Wednesday, December 30, 2020

End of the year, looking back and looking forward

 A few odds and ends at the close of 2020:

  • This was not a good year, for just about anyone.  Please, let's take better care of each other (e.g.) and ourselves!  
  • The decision to cancel the in-person 2020 APS March Meeting looks pretty darn smart in hindsight.
  • Please take a moment and consider how amazing it is that in less than a year, there are now multiple efficacious vaccines for SARS-Cov-2, using different strategies, when no one had ever produced a successful vaccine for any coronavirus in the past.  Logistical problems of distribution aside, this is a towering scientific achievement.  People who don't "believe" in vaccines, yet are willing to use (without thinking) all sorts of other scientific and engineering marvels, are amazing to me, and not in a good way.  For a compelling book about this kind of science, I again recommend this one, as I had done ten years ago.
  • I also recommend this book about the history of money.  Fascinating and extremely readable.  It's remarkable how we ended up where we are in terms of fiat currencies, and the fact that there are still fundamental disagreements about economics is both interesting and sobering.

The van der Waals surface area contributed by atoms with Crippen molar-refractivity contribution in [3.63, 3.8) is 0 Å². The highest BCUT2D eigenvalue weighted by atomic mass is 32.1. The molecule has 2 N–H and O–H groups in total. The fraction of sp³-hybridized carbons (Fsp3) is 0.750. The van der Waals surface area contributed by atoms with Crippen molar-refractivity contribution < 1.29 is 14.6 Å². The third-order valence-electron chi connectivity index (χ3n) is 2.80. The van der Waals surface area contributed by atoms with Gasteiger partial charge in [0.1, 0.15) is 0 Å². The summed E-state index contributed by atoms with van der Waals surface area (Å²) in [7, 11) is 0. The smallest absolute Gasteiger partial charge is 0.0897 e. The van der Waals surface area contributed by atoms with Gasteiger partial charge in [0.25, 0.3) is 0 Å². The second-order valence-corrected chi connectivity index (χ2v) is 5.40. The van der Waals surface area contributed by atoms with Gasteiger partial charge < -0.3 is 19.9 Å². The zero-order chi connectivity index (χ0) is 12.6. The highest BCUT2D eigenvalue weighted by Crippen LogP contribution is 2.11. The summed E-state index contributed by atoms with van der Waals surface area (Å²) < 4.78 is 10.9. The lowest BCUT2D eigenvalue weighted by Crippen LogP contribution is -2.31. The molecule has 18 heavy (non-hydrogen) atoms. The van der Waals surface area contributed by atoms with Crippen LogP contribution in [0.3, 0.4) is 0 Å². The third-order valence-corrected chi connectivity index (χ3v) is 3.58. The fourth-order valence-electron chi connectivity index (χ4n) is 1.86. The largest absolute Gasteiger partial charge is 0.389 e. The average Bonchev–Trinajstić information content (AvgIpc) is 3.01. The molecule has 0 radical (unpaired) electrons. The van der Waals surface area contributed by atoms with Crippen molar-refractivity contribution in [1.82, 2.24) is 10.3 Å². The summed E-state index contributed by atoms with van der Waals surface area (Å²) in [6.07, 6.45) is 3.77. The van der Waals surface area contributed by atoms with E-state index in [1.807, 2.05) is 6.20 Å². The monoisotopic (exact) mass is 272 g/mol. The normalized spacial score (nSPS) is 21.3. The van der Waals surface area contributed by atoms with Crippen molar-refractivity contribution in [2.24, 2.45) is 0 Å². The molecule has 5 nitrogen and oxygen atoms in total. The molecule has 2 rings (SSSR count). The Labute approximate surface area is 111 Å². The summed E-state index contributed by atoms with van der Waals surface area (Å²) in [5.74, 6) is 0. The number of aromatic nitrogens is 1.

• As is my habit, I've been thinking again about the amazing yet almost completely unsung intellectual achievement that is condensed matter physics.  The history of this is filled with leaps that are incredible in hindsight - for example, the Pauli principle in 1925, the formulation of the Schroedinger equation in 1926, and Bloch's theorem for electrons in crystals in 1928 (!!).  I've also found that there is seemingly only one biography of Sommerfeld (just started it) and no book-length biography of Felix Bloch (though there are this and this).  
  • Four years ago I posted about some reasons for optimism at the end of 2016.  Globally speaking, these are still basically valid, even if it doesn't feel like it many days.  Progress is not inevitable, but there is reason for hope.
Thanks for reading, and good luck in the coming year.  


Anonymous said...

In my opinion it wasn't the March Meeting 2020 cancellation itself that was an issue. Cancellation was the right thing to do, and like you say, looks increasing so as time goes on. However, the timing (roughly 24hrs prior for some meeting events, with people already en-route), was avoidable and poor. Eventually making a prudent decision is only one part of leadership (necessary but not sufficient). It also requires the courage to make unpopular decisions before last-minute pressure forces your hand, then fully communicating the (potentially uncomfortable) reasons why the time and nature of the decision were made. For me, it was these latter two criteria where APS leadership failed. We should have higher standards, and more accountability.

Gautam Menon said...

A very Happy New Year to you

pcs said...

While I didn't like the late cancellation either, one has to remember that February and March was a time of rapidly changing available information, a very steep learning curve, and much uncertainty.

Reading this

I'm glad the decision was what it was, even if it was late. Better late and right than early and wrong.

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